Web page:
At noon, the thermal updrafts become stronger and consequently the clouds become more well-defined. While in the morning the upward motion of air rarely exceeds 0.5 m/s, around noon this becomes rather 1 m/s, to strengthen even more in the afternoon.
Yet a few hours later, the number of clouds decreases again as the thermal irradiation by the sun weakens, but then typically fewer but stronger thermals with larger cap clouds are found.
Towards sunset, there is still significant thermal energy left to lead to sizeable cloud development, although the number of clouds as well as the typical strength of thermals is decreasing again. During the night, the development of convective clouds breaks more or less down completely as there is no thermal energy from the sun available.
Interaction of convective clouds, wind and the terrain
Wind meeting a terrain barrier corresponds to an upward-moving airflow, and hence is able to alter the development pattern of convective clouds in an essential way. Consider the following scene above Maui (Hawaii) in the absence of winds. Clouds rim the peak of Haleakala, but do not actually reach all the way up to the mountaintop (note also that due to the different latitude of Hawaii, there is far more thermal energy coming from the sun than in Juneau, leading to a much higher overall density of clouds):
With 20 kt winds coming from the north, the picture changes quite drastically: clouds are now pushed up all the way to the summit of Haleakala by the rising air, whereas the falling air south of the crater creates a lee effect in which convective clouds disappear. The vegetation pattern of Maui reflects these prevaling conditions – while moist air is carried up all the way to the summit of Haleakala, it rains off and irrigates the northern slopes of the mountain, leading to a bright green forest belt. The southern slopes on the other hand see typically falling air and dissolving clouds, and are consequently much drier.
Convective clouds in flight
If the appropriate option is selected, thermals are automatically generated along with Cumulus clouds so that thermal soaring is possible. Combined with the effect of ridge lift, this can make for rather realistic mountain soaring conditions in which a good degree of skill is required to stay in the air.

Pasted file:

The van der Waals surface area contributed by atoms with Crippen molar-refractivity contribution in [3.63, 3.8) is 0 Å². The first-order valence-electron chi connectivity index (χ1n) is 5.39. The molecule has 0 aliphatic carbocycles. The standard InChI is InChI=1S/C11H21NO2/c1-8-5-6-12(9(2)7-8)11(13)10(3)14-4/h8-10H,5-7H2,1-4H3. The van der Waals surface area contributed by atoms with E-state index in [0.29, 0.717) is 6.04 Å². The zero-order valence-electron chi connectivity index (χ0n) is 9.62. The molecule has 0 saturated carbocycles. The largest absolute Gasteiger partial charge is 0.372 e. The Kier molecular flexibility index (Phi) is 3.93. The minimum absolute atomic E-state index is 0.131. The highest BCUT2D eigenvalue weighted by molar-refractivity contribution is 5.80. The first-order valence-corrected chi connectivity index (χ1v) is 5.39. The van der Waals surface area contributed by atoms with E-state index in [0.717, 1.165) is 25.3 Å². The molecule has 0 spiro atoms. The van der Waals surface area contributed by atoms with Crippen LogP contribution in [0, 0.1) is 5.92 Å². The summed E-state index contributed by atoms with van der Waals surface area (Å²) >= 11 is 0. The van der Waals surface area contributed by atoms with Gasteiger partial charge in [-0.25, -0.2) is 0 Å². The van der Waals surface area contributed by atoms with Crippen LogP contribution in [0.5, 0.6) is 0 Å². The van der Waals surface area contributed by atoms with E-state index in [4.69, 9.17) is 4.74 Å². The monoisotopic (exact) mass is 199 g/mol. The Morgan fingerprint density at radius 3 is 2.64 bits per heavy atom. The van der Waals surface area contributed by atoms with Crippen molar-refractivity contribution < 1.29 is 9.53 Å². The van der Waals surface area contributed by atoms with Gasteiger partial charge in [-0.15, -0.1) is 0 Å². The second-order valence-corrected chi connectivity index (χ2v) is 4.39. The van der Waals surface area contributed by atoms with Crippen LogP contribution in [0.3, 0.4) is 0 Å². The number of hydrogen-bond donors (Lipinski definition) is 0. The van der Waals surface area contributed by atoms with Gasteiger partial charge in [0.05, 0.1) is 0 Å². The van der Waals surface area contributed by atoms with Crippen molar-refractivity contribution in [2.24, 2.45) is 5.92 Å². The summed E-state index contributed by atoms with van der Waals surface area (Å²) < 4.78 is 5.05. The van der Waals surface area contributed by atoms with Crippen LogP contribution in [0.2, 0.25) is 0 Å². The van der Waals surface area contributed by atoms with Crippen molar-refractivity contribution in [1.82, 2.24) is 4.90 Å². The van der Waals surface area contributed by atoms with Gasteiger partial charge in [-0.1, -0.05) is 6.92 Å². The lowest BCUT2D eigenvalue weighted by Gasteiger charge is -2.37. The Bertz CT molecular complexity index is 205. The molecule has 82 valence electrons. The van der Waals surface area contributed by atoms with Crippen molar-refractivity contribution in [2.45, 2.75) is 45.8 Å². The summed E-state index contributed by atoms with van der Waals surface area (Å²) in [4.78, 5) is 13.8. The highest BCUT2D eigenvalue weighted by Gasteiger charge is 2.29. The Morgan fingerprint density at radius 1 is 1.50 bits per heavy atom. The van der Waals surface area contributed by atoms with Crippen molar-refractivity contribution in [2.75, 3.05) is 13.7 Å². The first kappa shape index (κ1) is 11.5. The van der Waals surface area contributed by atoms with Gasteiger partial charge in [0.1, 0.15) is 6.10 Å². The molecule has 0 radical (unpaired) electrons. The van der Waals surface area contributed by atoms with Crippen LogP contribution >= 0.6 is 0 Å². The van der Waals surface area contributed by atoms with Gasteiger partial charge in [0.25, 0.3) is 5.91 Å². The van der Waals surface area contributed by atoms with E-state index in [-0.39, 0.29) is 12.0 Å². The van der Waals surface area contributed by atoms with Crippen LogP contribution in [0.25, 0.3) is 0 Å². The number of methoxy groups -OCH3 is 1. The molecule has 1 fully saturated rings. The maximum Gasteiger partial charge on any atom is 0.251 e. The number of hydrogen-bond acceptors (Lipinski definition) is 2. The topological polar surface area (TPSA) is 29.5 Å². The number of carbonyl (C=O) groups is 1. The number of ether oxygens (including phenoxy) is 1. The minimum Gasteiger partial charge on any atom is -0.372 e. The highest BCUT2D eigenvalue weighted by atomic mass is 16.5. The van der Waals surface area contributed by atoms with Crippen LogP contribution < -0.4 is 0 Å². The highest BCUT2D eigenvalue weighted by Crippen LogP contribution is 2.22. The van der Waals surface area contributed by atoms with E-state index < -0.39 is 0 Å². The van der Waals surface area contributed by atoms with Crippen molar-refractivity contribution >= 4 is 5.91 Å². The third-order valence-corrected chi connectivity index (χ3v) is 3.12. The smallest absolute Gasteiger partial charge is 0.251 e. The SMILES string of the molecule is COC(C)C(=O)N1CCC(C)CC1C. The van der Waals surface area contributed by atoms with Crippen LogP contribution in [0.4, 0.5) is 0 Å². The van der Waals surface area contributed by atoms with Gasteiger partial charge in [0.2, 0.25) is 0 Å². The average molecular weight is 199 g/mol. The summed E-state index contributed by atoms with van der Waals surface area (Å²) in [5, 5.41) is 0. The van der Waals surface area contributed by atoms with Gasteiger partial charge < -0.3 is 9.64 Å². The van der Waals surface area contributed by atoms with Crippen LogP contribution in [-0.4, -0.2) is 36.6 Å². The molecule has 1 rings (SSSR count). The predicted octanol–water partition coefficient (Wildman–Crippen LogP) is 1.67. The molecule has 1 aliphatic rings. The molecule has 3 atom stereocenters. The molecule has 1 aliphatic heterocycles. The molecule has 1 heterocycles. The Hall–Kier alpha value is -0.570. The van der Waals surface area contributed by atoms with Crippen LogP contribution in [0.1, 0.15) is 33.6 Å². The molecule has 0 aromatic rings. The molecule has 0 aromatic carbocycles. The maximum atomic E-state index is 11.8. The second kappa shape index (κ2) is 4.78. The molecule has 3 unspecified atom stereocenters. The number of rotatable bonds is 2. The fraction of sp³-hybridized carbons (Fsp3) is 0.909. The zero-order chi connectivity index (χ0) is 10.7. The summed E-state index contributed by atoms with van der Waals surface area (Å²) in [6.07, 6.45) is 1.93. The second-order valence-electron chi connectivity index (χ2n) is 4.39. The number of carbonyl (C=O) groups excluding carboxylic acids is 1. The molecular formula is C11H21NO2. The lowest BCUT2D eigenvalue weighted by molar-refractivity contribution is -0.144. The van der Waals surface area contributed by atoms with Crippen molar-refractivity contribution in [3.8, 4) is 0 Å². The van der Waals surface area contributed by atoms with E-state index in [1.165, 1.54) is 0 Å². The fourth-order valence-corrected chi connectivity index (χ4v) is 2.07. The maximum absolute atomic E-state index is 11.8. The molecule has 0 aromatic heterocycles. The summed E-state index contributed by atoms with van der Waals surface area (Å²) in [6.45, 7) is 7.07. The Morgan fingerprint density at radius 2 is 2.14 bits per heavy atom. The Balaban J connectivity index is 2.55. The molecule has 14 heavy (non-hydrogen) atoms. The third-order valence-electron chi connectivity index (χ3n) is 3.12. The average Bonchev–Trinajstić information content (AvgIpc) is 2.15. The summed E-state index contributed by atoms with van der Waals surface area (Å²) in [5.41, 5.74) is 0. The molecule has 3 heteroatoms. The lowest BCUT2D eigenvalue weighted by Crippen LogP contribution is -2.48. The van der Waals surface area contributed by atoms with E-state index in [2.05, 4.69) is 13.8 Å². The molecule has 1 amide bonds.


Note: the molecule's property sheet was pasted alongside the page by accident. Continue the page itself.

But the detailed interplay between convection and the terrain leads to interesting scenes also in other planes. Around noon, the peaks of high mountains are often covered in rather dramatic clouds piling up against the slopes.
Further down, the altitude of the cloudbase is no longer determined by the terrain but by the air layers.
And yet, the terrain elevation and the change between land and water imprint a pronounced pattern onto the distribution of density, shape and size of convective clouds.
Convection may also occur due to vertical instabilities in upper air layers, leading to the development of Altocumulus clouds, or at even higher altitudes Cirrocumulus clouds. Here’s an example of the development of Altocumulus fields at 15.000 ft. At such high altitudes, the clouds are no longer influenced by the terrain underneath, but rather by the properties of the air layers between which the Altocumuli form. For instance, Altocumulus development may be caused by the instabilities associated with an approaching cold front, and may thus signal the danger of severe thunderstorms in the near future. The Advanced Weather offline weather generation automatically includes this and other rules of large-scale weather patterns.
Next: Layered clouds, haze, fog and precipitation